A GPS augmentation is any system that aids GPS by providing accuracy, integrity, availability, or any other improvement to positioning, navigation, and timing that is not inherently part of GPS itself.
A wide range of different augmentation systems have been developed by both the public and private sectors. To meet specific requirements, the U.S. government has fielded a number of publicly available GPS augmentation systems, including (but not limited to) the following systems.
Nationwide Differential GPS System (NDGPS)
NDGPS is a ground-based augmentation system that provides increased accuracy and integrity of GPS information to users on U.S. land and waterways. The system consists of the Maritime Differential GPS System operated by the U.S. Coast Guard and an inland component funded by the Department of Transportation. NDGPS is built to international standards, and similar systems have been implemented by 50 countries around the world. For more information about NDGPS, visit the following webpages:
- NDGPS Page, Coast Guard Navigation Center (uscg.gov)
- NDGPS Page, Department of Transportation (dot.gov)
- Sept 2015 Presentation on Future of NDGPS (700 KB PDF)
- Aug 2015 Request for Public Comments on NDGPS Downsizing (federalregister.gov)
- Sept 2013 Presentation on Future of NDGPS (500 KB PDF)
- Apr 2013 Request for Public Comments on the Future of NDGPS (regulations.gov)
Wide Area Augmentation System (WAAS)
WAAS, a satellite-based augmentation system operated by the Federal Aviation Administration (FAA), supports aircraft navigation across North America. Although designed primarily for aviation users, WAAS is widely available in receivers used by other positioning, navigation, and timing communities. FAA is committed to providing WAAS service at the performance levels specified in the GPS WAAS Performance Standard. FAA is improving WAAS to take advantage of the future GPS safety-of-life signal to provide even better performance. Other similar space-based augmentation systems include Japan's Multi-functional Transport Satellite (MTSAT)-based Satellite Augmentation System (MSAS) and Quasi-Zenith Satellite System (QZSS), the European Geostationary Navigation Overlay Service (EGNOS), and India's GPS And Geo-Augmented Navigation (GAGAN) system. For more information about WAAS, visit the following webpages:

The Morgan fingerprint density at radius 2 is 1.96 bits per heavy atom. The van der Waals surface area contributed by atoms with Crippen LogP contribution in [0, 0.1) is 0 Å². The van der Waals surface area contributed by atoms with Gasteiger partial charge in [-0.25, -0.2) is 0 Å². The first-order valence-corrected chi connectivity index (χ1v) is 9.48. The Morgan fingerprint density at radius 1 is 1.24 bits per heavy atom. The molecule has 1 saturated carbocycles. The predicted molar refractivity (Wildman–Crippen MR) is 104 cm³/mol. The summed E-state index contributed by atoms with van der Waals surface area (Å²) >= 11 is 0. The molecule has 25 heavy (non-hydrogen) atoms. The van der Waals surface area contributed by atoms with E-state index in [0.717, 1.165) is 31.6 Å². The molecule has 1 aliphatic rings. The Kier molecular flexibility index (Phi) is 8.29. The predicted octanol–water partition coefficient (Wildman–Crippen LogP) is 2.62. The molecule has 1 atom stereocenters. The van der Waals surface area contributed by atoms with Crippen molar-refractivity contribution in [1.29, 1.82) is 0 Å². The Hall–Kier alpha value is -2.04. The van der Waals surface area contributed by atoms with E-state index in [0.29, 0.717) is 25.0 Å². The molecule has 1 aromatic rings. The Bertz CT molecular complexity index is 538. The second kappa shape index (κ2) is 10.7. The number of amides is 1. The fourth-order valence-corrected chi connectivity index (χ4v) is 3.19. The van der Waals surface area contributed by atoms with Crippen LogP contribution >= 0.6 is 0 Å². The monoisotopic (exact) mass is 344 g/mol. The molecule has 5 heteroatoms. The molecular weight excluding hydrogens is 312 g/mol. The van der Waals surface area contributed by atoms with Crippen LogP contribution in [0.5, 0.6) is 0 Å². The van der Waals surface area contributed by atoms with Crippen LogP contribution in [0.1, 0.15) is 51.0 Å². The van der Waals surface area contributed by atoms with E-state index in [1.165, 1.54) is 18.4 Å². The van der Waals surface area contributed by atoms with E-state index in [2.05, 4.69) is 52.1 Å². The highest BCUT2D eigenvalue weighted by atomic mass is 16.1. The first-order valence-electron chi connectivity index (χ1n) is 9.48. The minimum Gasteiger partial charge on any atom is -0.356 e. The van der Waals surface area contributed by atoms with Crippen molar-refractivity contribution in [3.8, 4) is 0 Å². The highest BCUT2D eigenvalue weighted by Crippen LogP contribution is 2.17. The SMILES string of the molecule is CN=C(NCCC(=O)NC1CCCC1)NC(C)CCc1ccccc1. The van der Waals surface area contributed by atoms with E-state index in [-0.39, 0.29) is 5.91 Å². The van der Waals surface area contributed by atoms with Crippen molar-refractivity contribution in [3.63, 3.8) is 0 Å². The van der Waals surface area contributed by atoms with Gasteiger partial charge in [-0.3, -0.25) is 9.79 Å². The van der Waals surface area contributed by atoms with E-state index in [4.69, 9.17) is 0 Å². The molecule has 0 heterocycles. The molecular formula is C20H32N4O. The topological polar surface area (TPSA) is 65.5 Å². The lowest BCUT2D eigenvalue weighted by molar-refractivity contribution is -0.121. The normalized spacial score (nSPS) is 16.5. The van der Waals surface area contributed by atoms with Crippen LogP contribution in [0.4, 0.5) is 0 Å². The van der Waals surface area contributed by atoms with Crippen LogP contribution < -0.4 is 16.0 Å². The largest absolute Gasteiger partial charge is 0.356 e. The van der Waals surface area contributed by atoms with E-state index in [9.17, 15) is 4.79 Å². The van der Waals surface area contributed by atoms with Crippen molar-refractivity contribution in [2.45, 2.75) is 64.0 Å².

- WAAS Page (faa.gov)
- Video on WAAS Benefits (faa.gov)
- WAAS Performance Data (faa.gov) -- live coverage maps, etc.
- GPS WAAS Performance Standard
Continuously Operating Reference Stations (CORS)
The U.S. CORS network, managed by the National Oceanic and Atmospheric Administration, archives and distributes GPS data for precise positioning tied to the National Spatial Reference System. Over 200 private, public, and academic organizations contribute data from over 1,800 GPS tracking stations to CORS. The web-based Online Positioning User Service (OPUS) offers free post-processing of GPS data sets to the centimeter level using CORS information. CORS is also being modernized to support real-time users. For more information about CORS, visit the following webpages:
Global Differential GPS (GDGPS)
GDGPS is a high accuracy GPS augmentation system, developed by the NASA Jet Propulsion Laboratory (JPL) to support the real-time positioning, timing, and determination requirements of NASA science missions. Future NASA plans include using the Tracking and Data Relay Satellite System (TDRSS) to disseminate via satellite a real-time differential correction message. This system is referred to as the TDRSS Augmentation Service Satellites (TASS). For more information about GDGPS, visit the following GDGPS website at NASA JPL. Go there
International GNSS Service (IGS)
IGS is a network of over 350 GPS monitoring stations from 200 contributing organizations in 80 countries. Its mission is to provide the highest quality data and products as the standard for global navigation satellite systems (GNSS) in support of Earth science research, multidisciplinary applications, and education, as well as to facilitate other applications benefiting society. Approximately 100 IGS stations transmit their tracking data within one hour of collection. For more information about IGS, visit the IGS website. Go there
There are many other GPS augmentation systems available worldwide, both government and commercial. These systems use differential, static, or real-time techniques. There are also systems that augment other global navigation satellite systems. The United States is cooperating with many other nations to ensure the interoperability of international augmentation systems with GPS and U.S. GPS augmentations. Learn more